The trouble with borders

 by Peter Sharple

A recent economic study has forecasted that the disappearance of the Schengen area would cost 9bn€ to The Netherlands by 2020. The country, that largely depends on European exports, would be affected more severely than other members of the Union.

Reintroducing border checks between the members of the Schengen area would costs the Netherlands 9bn by 2020. This is according to the CPB, Netherlands Bureau for Economic Policy, which has forecasted in its latest Central Economic Plan 2016, published on the 21st of March. These costs would be equivalent to a 1,3% drop in GDP (gross domestic products), which would be one of the highest loss in the EU.The time when annulling Schengen was simply inconceivable has gone, and what is now seen as a response to the ongoing infl ux of asylum seekers in Europe has become a real possibility. But closing the borders between the countries would also lead to a 110 billion cost for the EU as a whole over a 5 years period according to the CPB. This would equal a 0,7% point cut in its GDP.

An uncertain future for the borderfree area

The Schenghen Agreement, which was signed for the fi rst time in 1985 and took effect in 1995, gave life to what we know as the Schenghen area: 26 countries (four non-EU) who abolished their internal borders, allowing for passport-free movement between the countries.
Having such an agreement allows for faster and easier movement of goods and people to and from the countries who signed, therefore making it easier to trade and export products from one country to another.
But the current migrant crisis in Europe as well as the recent terrorist attacks that shattered France and Belgium has urged governments and politicians to rethink the border-free area.
While some countries, like Austria, have already re-instated controls to their borders, the future of the Schenghen area is still looking very unclear.

An economic dependance on foreign trades

While the Dutch economy is recovering from the Great Recession and the euro crisis with a 1.8% growth projected for this year and 2.0% for 2017, the CPB ensures that a discontinuation of the Schengen Agreement would have a negative impact on the Dutch economy. Slowing down free movement of people and goods in Europe would affect the Netherlands more severely than other countries because it largely depends on foreign trades, according to the document. It will restrict trade fl ows via the higher costs related to trade, and longer waiting times at the borders » details the government macro-economic policy unit. Although exports of products manufactured in the Netherlands to other European countries has considerably decreased over the past 10 years, it still accounts for two-third of the Dutch exports. Thus, EU-oriented exports are still vital for the economy of the country.
In 2015, exports accounted for about 68.2% of total Dutch economic output. Asia represents the second biggest exports region for The Netherlands, however it only represents about 10% of the total exports of the country.

Brexit, another threat for the Dutch economy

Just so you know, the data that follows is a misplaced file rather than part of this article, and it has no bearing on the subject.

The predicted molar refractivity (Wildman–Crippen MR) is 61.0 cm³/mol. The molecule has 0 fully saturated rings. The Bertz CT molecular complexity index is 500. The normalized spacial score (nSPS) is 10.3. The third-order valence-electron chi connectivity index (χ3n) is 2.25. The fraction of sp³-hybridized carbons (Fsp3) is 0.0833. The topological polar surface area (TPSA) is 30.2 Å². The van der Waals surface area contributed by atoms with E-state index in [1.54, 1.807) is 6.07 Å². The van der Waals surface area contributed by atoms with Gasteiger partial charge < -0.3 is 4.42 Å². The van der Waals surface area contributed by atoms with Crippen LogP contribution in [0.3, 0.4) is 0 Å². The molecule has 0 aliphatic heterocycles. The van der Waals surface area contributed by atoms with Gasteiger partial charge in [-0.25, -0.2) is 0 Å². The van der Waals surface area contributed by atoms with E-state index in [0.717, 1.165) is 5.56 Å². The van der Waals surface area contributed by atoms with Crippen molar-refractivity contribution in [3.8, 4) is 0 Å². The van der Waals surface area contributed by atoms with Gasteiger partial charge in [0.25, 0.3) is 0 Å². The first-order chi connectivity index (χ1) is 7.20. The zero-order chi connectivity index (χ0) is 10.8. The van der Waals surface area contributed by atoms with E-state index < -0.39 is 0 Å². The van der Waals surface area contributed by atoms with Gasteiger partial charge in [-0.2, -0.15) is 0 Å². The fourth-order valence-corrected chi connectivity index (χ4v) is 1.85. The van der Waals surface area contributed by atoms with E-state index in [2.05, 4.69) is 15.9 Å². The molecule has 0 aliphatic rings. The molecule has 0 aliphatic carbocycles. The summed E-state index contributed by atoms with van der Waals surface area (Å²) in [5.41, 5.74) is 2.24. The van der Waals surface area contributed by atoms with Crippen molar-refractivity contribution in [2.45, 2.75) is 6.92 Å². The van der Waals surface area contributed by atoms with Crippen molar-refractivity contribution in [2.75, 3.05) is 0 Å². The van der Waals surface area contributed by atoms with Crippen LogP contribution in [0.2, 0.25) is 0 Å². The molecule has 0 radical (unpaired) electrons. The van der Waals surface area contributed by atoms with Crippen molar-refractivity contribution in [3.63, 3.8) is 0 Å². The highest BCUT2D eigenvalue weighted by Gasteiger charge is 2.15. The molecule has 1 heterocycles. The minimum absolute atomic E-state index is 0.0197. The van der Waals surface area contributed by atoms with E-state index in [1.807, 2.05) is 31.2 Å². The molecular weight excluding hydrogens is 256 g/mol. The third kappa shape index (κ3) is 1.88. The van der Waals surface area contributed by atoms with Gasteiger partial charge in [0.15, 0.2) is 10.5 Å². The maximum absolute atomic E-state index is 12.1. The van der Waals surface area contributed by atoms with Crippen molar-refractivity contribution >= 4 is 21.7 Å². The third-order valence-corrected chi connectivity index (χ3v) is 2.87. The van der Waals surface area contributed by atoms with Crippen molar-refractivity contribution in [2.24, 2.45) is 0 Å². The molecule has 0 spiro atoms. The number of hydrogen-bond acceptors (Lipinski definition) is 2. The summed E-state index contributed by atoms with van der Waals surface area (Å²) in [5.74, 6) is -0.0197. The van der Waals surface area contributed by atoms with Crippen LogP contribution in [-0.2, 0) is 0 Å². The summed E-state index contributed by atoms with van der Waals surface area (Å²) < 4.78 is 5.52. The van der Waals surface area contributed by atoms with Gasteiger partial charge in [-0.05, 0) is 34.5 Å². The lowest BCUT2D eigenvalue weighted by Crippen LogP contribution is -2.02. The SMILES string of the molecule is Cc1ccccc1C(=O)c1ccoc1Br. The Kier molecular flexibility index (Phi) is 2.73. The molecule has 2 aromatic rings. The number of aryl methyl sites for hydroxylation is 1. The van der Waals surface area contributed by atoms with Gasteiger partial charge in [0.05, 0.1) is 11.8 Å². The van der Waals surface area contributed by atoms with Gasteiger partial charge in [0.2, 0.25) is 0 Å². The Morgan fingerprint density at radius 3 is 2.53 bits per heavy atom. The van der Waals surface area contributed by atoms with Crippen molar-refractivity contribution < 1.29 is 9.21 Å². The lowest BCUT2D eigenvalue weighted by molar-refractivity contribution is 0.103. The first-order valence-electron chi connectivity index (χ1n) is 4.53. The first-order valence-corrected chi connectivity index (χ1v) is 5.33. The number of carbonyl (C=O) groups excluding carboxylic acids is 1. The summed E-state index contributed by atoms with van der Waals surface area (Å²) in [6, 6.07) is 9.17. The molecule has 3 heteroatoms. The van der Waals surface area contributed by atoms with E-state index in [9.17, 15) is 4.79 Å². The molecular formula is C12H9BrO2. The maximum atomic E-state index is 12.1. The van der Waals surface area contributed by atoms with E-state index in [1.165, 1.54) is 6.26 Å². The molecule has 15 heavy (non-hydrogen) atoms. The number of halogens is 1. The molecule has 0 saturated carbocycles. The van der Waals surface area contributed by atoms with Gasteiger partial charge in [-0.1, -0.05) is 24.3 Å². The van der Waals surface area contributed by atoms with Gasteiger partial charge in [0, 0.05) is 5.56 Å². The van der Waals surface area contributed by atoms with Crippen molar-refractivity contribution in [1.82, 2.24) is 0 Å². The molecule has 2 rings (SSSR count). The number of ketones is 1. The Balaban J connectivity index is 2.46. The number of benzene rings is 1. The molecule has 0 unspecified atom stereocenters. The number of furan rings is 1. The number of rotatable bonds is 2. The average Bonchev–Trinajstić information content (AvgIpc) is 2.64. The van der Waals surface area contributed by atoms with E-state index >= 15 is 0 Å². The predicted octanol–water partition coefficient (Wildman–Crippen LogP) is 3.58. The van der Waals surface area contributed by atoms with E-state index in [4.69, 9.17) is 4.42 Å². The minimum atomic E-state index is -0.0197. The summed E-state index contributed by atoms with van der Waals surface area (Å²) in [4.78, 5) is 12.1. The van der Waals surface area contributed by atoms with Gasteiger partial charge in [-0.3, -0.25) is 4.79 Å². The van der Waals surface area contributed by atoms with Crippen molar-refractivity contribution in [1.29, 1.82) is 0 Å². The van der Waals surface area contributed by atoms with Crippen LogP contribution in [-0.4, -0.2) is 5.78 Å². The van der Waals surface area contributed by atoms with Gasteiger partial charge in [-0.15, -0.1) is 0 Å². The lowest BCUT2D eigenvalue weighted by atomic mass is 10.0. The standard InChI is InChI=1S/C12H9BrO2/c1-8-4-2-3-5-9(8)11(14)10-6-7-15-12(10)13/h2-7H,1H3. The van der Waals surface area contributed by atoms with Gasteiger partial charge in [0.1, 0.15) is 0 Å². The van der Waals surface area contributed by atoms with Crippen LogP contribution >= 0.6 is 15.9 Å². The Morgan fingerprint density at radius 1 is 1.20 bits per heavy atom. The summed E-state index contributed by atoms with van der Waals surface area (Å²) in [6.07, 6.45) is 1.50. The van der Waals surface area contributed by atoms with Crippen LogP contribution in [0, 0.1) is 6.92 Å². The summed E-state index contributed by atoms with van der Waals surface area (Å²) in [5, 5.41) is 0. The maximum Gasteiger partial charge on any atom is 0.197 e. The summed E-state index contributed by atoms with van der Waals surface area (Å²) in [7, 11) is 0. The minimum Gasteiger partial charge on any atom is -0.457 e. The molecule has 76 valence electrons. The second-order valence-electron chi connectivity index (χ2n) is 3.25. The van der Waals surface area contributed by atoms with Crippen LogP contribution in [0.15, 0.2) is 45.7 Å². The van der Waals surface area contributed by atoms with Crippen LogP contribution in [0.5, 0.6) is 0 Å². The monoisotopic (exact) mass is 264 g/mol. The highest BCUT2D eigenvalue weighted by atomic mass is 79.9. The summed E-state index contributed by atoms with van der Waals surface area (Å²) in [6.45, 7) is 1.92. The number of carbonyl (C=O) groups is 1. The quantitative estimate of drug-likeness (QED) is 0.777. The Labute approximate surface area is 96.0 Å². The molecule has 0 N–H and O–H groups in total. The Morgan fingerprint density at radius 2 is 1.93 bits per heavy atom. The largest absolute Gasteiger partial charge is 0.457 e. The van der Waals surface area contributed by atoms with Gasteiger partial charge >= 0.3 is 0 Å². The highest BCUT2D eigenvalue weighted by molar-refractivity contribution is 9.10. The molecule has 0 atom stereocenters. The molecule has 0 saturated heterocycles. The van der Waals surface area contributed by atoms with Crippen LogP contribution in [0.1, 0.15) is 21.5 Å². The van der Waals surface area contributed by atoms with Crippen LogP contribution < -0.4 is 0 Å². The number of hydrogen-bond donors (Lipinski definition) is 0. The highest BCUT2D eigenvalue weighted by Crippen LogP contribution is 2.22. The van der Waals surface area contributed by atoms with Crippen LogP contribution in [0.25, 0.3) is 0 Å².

In the event of Britain leaving the EU, The Netherlands would be the second European country to suffer the most of it on an economic basis, just behind Germany. It is estimated that the country would lose an annual 4.3% of its € 36.7 billion exports in case of a Brexit, according to the Dutch trade insurance company Euler Hermes.
According to the same researchers, the loss would only hit four countries: Germany, The Netherlands, France and Ireland. Although Britain is not part of the Schengen area, it benefi ts from trade agreements that allow for easier exports and imports with the rest of the European union.

In case of a Brexit, import tariffs and custom forms would have to be implemented, making it harder but also more expensive to trade with the kingdom. While the disappearance of the Schengen area remains a possible future threat for the Dutch economy, the fate of its trade and exports with Britain will be sealed soon enough. The referendum for the Brexit will indeed take place on the 23rd of June. The entirety of Britain and many of its expats will anxiously await the outcome of the referendum as will a growing number of E.U. Citizens that fear a detrimental effect on their lives should Brexit become a reality. The main argument of those who want to see Brexit happen is controlled migration and with Europe considering a move to put back its borders, this only adds fuel to an already raging fire.
The reasons for staying always boil down to trade and jobs, energy, farming and the National Health Service. Only time will provide an answer, with weeks to go before the big day, both camps will be out in force to win their argument but it will be the people of the U.K. Even though a Brexit will affect the economies of the big European it’s not going decide the fate of them. The rest of Europe will wait and see what complications arise from a possible Brexit with the Netherlands particular interested due to its strong trade links and large expat community. The Dutch economy is on track at the moment but there are things that could happen to derail it very soon.

source: CBS